With 60,000 signs and counting, formerly freewheeling Houston recently decided some changes were in order. Acting on the advice of a 14-member task force that deliberated for a year, the city is eliminating roof signs, limiting how electronic signs can be used and decreasing the height and size of on-premise signs by nearly half in some cases.

The new rules go into effect in September, but only businesses erecting new signs or refurbishing existing signs need comply. Existing signs get a pass.

Havelock, N.C., just passed a sign ordinance that puts a kibosh on electronic signs that have bursting, flashing or scrolling messages. The town's planning director Scott Chase said the electronic signs are a potential hazard to drivers and could make the town look like a mini Las Vegas. Only a dozen businesses have the expensive signs, and the city itself has two, which also must comply when the rule take effect next month.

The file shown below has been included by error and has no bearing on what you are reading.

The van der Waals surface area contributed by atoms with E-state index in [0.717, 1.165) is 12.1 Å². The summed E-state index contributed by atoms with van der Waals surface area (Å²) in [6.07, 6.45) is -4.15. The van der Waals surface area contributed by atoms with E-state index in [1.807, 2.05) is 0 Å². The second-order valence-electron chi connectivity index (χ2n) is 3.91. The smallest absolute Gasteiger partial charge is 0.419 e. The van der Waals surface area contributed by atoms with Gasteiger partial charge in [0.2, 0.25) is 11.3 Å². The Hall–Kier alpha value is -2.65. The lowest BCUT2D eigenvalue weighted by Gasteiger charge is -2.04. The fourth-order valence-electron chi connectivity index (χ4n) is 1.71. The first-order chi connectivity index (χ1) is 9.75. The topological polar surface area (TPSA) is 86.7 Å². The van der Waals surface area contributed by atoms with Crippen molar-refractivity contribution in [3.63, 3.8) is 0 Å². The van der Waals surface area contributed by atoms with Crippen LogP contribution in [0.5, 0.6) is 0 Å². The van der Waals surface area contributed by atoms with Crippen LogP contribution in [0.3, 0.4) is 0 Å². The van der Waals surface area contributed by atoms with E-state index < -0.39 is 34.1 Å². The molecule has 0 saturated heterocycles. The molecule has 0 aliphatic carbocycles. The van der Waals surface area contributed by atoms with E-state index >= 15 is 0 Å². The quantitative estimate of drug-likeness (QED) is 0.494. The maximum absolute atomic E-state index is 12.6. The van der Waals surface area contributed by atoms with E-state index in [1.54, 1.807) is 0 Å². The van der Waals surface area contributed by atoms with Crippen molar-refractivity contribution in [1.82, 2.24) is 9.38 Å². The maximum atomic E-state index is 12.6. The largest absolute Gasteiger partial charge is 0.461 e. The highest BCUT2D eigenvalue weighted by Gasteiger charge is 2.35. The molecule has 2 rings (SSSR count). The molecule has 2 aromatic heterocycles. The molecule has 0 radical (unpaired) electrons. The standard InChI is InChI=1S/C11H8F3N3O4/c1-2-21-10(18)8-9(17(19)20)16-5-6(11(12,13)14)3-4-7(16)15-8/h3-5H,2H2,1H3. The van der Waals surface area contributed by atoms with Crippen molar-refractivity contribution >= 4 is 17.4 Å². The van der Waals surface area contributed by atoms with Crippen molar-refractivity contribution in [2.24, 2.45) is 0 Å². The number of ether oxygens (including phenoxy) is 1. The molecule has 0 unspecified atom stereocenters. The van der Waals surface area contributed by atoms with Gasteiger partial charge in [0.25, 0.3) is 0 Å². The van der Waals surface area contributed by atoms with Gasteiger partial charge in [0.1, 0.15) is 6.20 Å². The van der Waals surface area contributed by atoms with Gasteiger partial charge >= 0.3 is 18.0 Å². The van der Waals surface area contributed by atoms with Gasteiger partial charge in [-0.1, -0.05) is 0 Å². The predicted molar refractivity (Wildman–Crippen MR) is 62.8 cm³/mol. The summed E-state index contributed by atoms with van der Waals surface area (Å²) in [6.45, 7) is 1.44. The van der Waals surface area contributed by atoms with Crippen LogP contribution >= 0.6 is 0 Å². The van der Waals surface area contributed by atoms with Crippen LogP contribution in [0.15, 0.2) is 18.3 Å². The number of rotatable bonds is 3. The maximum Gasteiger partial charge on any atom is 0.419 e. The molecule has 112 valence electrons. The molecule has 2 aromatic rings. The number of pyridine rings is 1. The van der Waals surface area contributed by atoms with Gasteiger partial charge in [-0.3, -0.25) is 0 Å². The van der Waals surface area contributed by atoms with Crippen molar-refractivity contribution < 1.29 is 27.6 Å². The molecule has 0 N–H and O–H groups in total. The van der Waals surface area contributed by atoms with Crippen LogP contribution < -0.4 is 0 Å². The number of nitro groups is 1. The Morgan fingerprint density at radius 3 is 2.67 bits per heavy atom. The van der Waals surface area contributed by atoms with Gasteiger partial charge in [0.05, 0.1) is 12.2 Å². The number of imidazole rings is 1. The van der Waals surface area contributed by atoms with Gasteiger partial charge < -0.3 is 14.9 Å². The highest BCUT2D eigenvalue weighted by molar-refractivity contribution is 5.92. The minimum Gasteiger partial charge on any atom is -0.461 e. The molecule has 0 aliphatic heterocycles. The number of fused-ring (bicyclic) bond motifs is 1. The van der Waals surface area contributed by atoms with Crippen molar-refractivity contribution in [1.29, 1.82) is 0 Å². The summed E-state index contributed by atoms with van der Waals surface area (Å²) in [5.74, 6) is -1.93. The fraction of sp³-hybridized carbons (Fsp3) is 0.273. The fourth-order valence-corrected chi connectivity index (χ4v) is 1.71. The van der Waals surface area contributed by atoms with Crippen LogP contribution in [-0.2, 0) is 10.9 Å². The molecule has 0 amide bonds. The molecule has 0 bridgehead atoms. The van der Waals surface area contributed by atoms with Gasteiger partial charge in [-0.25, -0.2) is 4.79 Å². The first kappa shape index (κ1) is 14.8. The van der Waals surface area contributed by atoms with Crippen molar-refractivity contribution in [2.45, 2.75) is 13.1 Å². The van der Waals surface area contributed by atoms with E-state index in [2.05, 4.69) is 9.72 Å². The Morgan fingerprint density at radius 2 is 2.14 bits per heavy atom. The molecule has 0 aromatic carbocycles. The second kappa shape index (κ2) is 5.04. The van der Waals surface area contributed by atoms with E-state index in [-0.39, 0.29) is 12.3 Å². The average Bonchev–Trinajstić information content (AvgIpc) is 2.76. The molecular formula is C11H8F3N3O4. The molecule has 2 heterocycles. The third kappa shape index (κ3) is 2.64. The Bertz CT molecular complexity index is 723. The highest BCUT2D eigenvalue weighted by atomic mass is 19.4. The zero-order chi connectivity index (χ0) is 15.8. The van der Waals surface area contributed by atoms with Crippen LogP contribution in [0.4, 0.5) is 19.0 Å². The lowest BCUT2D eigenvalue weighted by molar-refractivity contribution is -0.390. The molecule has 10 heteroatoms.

Chase said he hopes to have a video produced sometime this month that will illustrate impermissible uses of electronic signs. Based on that video, Chase said, the city board of commissioners may revisit the rules and make them a little more lenient.

Section sponsored by Manitowoc Foodservice

Teaspoons Of Grease Add Up To FOG Ordinance
Enterprise, Ala., is one the latest cities to institute a Fats-Oils-Grease ordinance that requires restaurants to have grease traps or interceptors. The town's public works director, Jimmy Kilgore, underscored the issue pointing out just one teaspoon of grease a month from each of the city's 10,000 sewer customers would amount to seven 55-gal. drums of sludge coating the inside of the sewer pipes like cholesterol plugging up an artery.